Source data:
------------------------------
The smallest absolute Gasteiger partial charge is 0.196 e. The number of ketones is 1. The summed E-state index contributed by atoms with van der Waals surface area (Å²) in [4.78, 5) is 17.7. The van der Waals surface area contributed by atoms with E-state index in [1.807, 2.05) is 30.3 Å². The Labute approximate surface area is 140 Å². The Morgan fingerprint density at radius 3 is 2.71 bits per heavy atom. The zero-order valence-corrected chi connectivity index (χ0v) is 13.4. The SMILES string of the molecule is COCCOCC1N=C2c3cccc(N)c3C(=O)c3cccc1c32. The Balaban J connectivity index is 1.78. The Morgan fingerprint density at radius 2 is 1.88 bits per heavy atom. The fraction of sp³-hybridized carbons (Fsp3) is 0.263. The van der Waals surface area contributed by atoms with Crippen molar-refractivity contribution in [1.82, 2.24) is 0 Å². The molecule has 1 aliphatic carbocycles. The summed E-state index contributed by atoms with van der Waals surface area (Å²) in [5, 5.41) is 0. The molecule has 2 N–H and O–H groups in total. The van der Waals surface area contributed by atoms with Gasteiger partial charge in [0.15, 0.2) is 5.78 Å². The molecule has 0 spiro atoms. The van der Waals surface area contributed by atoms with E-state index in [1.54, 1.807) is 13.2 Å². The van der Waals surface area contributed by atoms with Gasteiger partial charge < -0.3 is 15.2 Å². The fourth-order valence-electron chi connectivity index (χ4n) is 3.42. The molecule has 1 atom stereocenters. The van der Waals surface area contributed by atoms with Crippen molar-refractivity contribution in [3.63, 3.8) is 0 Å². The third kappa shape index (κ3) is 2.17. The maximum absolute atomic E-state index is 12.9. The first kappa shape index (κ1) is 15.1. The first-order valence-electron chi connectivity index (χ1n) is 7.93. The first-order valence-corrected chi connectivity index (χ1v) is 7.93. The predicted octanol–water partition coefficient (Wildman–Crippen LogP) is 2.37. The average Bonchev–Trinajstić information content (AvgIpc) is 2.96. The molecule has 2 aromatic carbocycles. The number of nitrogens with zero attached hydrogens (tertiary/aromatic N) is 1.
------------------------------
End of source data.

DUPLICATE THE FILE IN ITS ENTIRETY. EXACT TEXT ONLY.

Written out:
The smallest absolute Gasteiger partial charge is 0.196 e. The number of ketones is 1. The summed E-state index contributed by atoms with van der Waals surface area (Å²) in [4.78, 5) is 17.7. The van der Waals surface area contributed by atoms with E-state index in [1.807, 2.05) is 30.3 Å². The Labute approximate surface area is 140 Å². The Morgan fingerprint density at radius 3 is 2.71 bits per heavy atom. The zero-order valence-corrected chi connectivity index (χ0v) is 13.4. The SMILES string of the molecule is COCCOCC1N=C2c3cccc(N)c3C(=O)c3cccc1c32. The Balaban J connectivity index is 1.78. The Morgan fingerprint density at radius 2 is 1.88 bits per heavy atom. The fraction of sp³-hybridized carbons (Fsp3) is 0.263. The van der Waals surface area contributed by atoms with Crippen molar-refractivity contribution in [1.82, 2.24) is 0 Å². The molecule has 1 aliphatic carbocycles. The summed E-state index contributed by atoms with van der Waals surface area (Å²) in [5, 5.41) is 0. The molecule has 2 N–H and O–H groups in total. The van der Waals surface area contributed by atoms with Gasteiger partial charge in [0.15, 0.2) is 5.78 Å². The molecule has 0 spiro atoms. The van der Waals surface area contributed by atoms with E-state index in [1.54, 1.807) is 13.2 Å². The van der Waals surface area contributed by atoms with Gasteiger partial charge < -0.3 is 15.2 Å². The fourth-order valence-electron chi connectivity index (χ4n) is 3.42. The molecule has 1 atom stereocenters. The van der Waals surface area contributed by atoms with Crippen molar-refractivity contribution in [3.63, 3.8) is 0 Å². The third kappa shape index (κ3) is 2.17. The maximum absolute atomic E-state index is 12.9. The first kappa shape index (κ1) is 15.1. The first-order valence-electron chi connectivity index (χ1n) is 7.93. The first-order valence-corrected chi connectivity index (χ1v) is 7.93. The predicted octanol–water partition coefficient (Wildman–Crippen LogP) is 2.37. The average Bonchev–Trinajstić information content (AvgIpc) is 2.96. The molecule has 2 aromatic carbocycles. The number of nitrogens with zero attached hydrogens (tertiary/aromatic N) is 1.